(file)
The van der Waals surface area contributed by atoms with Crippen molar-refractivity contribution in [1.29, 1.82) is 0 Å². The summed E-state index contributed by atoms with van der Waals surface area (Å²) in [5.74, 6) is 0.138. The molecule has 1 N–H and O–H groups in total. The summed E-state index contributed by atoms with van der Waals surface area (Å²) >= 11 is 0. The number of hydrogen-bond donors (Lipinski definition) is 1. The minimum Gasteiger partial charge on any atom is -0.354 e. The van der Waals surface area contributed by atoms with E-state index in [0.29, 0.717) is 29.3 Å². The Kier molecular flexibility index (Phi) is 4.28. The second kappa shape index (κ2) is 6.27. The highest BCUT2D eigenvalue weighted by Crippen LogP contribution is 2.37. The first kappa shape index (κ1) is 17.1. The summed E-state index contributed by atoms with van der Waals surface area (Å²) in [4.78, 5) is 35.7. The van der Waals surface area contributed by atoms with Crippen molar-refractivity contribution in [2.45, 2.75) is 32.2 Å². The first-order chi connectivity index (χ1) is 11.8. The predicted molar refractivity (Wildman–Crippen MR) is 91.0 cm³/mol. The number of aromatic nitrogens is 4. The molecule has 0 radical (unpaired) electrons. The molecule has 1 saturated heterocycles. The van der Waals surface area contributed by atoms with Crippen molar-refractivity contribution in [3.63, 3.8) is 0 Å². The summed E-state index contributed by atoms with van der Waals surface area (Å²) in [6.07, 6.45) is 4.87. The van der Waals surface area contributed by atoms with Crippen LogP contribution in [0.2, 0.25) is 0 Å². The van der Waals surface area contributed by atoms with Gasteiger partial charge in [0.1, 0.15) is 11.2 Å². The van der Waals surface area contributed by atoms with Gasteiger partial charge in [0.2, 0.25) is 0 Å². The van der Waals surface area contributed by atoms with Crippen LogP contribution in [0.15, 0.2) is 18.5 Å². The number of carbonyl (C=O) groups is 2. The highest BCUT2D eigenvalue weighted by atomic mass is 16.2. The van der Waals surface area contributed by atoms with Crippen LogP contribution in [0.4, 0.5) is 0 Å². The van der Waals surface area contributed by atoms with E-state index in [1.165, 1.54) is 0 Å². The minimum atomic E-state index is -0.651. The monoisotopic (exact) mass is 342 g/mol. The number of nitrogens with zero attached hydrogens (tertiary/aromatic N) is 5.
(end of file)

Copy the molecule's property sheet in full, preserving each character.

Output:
The van der Waals surface area contributed by atoms with Crippen molar-refractivity contribution in [1.29, 1.82) is 0 Å². The summed E-state index contributed by atoms with van der Waals surface area (Å²) in [5.74, 6) is 0.138. The molecule has 1 N–H and O–H groups in total. The summed E-state index contributed by atoms with van der Waals surface area (Å²) >= 11 is 0. The number of hydrogen-bond donors (Lipinski definition) is 1. The minimum Gasteiger partial charge on any atom is -0.354 e. The van der Waals surface area contributed by atoms with E-state index in [0.29, 0.717) is 29.3 Å². The Kier molecular flexibility index (Phi) is 4.28. The second kappa shape index (κ2) is 6.27. The highest BCUT2D eigenvalue weighted by Crippen LogP contribution is 2.37. The first kappa shape index (κ1) is 17.1. The summed E-state index contributed by atoms with van der Waals surface area (Å²) in [4.78, 5) is 35.7. The van der Waals surface area contributed by atoms with Crippen molar-refractivity contribution in [2.45, 2.75) is 32.2 Å². The first-order chi connectivity index (χ1) is 11.8. The predicted molar refractivity (Wildman–Crippen MR) is 91.0 cm³/mol. The number of aromatic nitrogens is 4. The molecule has 0 radical (unpaired) electrons. The molecule has 1 saturated heterocycles. The van der Waals surface area contributed by atoms with Crippen molar-refractivity contribution in [3.63, 3.8) is 0 Å². The summed E-state index contributed by atoms with van der Waals surface area (Å²) in [6.07, 6.45) is 4.87. The van der Waals surface area contributed by atoms with Crippen LogP contribution in [0.2, 0.25) is 0 Å². The van der Waals surface area contributed by atoms with Gasteiger partial charge in [0.1, 0.15) is 11.2 Å². The van der Waals surface area contributed by atoms with Gasteiger partial charge in [0.2, 0.25) is 0 Å². The van der Waals surface area contributed by atoms with Crippen LogP contribution in [0.15, 0.2) is 18.5 Å². The number of carbonyl (C=O) groups is 2. The highest BCUT2D eigenvalue weighted by atomic mass is 16.2. The van der Waals surface area contributed by atoms with Crippen LogP contribution in [0.4, 0.5) is 0 Å². The van der Waals surface area contributed by atoms with E-state index in [1.165, 1.54) is 0 Å². The minimum atomic E-state index is -0.651. The monoisotopic (exact) mass is 342 g/mol. The number of nitrogens with zero attached hydrogens (tertiary/aromatic N) is 5.